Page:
With Dabbas stepping down soon, hopefully we'll have some brighter days ahead.

RJ was heavily relying on the 787's to upgrade their entire operations, but unfortunetly, that hasn't worked out as they originally wanted to. (originally late 2010 EIS, now mid-2014) They also need to make some major changes with their cabin crew. Countless times, crew that are obviously Jordanian say "sorry, don't speak Arabic" when asked a question in Arabic. However, EK even trains their crew with simple Arabic phrases that a passenger would request.

Looking forward to see how they do this coming summer.



A300 A310 A319 A320 A321 A332 A333 A342 A343 A346 A380 B738 B744 B763 B772 B77W B787 Q400 E190
User currently offlineLAXintl From United States of America, joined May 2000, 26169 posts, RR: 50
Reply 7, posted (2 years 7 months 2 weeks 4 days 14 hours ago) and read 2649 times:

Carrying more people is meaningless if its being done at an even greater loss.

Even in 2011, RJ saw an increase in boardings compared to 2010, but its operating expenses rose 20% including a 44% rise in fuel cost and wiped out two years worth of previous profits.
For 2012, fuel expenses is up another almost 30%, and over 150,000 European bookings have been lost due political fears and route cuts. What is flying RJ today is more lower yield ethnic and regional traffic, not the ideal mix to profit from.

In my opinion RJ's future is tied to a few things: 1) Massive focus on cost control and increase productivity. 2) reduced capital expenditures (there is a heavy financial burden from new aircraft at such a small company) 3) Consolidation, including equity tie-in with a foreign partner. Not only would this provide new capital, but would hopefully make RJ part of a broader and much stronger network.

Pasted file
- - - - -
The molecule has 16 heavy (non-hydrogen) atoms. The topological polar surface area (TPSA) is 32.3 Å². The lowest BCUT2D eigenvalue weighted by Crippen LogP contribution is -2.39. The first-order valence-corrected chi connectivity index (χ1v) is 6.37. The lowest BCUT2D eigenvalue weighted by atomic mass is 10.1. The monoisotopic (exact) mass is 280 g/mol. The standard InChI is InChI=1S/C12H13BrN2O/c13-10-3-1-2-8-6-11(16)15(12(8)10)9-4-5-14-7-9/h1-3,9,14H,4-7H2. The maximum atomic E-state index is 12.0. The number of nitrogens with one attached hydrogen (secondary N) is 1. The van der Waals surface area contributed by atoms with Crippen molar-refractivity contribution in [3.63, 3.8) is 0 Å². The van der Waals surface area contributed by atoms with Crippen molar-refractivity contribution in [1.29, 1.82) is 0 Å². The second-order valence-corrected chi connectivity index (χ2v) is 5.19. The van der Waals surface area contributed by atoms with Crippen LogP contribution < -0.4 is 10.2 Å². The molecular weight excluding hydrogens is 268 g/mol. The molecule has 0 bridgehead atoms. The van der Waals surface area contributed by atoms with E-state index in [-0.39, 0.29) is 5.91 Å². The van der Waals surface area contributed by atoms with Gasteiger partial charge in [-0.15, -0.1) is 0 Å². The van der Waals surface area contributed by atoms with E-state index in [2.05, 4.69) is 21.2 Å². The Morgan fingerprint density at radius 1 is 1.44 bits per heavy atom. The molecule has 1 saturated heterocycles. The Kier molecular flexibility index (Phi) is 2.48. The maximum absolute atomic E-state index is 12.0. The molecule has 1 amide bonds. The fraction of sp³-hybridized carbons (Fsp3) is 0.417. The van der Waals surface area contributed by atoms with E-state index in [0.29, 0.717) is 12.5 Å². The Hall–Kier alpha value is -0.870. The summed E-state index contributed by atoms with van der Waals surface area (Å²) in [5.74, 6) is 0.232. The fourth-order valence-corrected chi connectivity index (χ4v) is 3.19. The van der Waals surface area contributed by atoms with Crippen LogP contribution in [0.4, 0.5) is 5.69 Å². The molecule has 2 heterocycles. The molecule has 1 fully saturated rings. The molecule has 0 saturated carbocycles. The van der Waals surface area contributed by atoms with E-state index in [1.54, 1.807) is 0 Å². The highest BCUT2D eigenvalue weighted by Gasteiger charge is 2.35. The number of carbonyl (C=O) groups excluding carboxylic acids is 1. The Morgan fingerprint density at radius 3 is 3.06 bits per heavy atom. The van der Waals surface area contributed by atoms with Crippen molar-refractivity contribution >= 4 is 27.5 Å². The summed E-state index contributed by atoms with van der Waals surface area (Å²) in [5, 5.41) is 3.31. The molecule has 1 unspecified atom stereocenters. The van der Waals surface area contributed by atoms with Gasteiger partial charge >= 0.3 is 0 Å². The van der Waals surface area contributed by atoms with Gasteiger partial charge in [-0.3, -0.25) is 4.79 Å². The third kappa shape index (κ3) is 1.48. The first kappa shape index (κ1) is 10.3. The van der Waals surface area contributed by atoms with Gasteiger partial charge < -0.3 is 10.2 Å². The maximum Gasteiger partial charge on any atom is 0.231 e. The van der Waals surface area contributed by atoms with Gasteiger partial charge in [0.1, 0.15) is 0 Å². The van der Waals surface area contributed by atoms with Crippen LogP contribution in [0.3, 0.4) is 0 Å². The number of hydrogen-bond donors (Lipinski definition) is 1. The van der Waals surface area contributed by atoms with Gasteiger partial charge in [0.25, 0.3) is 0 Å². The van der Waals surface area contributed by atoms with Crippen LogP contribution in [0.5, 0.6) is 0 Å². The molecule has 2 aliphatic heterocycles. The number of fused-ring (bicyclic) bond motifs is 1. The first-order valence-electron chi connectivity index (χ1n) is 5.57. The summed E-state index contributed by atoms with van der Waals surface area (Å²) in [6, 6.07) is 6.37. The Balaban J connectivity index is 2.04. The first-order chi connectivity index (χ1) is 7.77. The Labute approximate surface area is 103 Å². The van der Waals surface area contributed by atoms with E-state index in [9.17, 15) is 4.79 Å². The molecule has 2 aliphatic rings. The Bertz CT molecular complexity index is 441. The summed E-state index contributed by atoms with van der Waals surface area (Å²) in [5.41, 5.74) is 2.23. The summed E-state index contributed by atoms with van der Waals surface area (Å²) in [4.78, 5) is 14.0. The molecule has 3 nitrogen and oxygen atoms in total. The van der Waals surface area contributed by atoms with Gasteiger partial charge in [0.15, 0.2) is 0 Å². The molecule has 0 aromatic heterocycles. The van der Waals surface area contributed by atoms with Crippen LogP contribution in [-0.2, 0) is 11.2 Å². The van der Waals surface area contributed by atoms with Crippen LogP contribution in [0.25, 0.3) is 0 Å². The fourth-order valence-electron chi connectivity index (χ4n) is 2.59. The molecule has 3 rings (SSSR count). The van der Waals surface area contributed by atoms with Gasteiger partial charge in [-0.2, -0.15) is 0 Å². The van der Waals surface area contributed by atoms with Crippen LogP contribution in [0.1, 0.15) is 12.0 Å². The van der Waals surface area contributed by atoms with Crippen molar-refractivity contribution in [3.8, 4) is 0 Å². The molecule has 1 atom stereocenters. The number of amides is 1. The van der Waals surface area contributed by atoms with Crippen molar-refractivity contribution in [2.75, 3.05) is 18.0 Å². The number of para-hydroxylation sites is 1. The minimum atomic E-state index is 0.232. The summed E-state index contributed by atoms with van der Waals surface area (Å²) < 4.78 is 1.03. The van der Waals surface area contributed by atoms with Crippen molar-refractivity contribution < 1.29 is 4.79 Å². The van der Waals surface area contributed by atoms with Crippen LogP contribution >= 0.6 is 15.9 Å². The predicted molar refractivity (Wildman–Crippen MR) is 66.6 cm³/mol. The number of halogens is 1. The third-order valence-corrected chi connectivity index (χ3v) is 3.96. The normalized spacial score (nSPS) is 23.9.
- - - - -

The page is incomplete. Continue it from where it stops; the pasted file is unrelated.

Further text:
While RJ joined OW, I'm not quite sold on its benefits. Being squeezed by both European and Gulk carriers, RJ neither has the network, frequency, or capital to fight them off.



From the desert to the sea, to all of Southern California
User currently offlineYLWbased From Hong Kong, joined Jan 2006, 845 posts, RR: 4
Reply 8, posted (2 years 7 months 2 weeks 4 days 14 hours ago) and read 2634 times:

Quoting RJAF (Reply 5):

There is no doubt that RJ is a quality product but unfortunately they are inconsistent. The main problem is FA's attitudes.

Spot on. I had the pleasure travel HKG-BKK-HKG on RJ a few months back, the hardware is overall impressive. However the attitudes of some of the FA's are amazingly bad.

But with RJ price on this route consistently lower than their LCC rival Air Asia, I'd gladly fly RJ again should I need to travel to BKK again.

P.S. I also have my doubt at their profitability despite their pax number went up, as I mention above, their tickets are cheaper than LCCs.

YLWbased



Hong Kong is not China. Not better or worse, just different.
User currently offlineflyingAY From Finland, joined Jun 2007, 713 posts, RR: 0
Reply 9, posted (2 years 7 months 2 weeks 4 days 14 hours ago) and read 2611 times:

Quoting YLWbased (Reply 8):

Spot on. I had the pleasure travel HKG-BKK-HKG on RJ a few months back, the hardware is overall impressive. However the attitudes of some of the FA's are amazingly bad.

I've flown RJ now 6 times and every time the flight has been good - plane's are in nice condition and maybe I got lucky, but the service was good too. However, AMM airport is really not on the same level as RJ is - the place was quite unpleasant when I had to spend 4 hours there while waiting for my connecting flight... Facilities, cleanliness, choice - all require updating.


User currently offlineViscount724 From Switzerland, joined Oct 2006, 26021 posts, RR: 22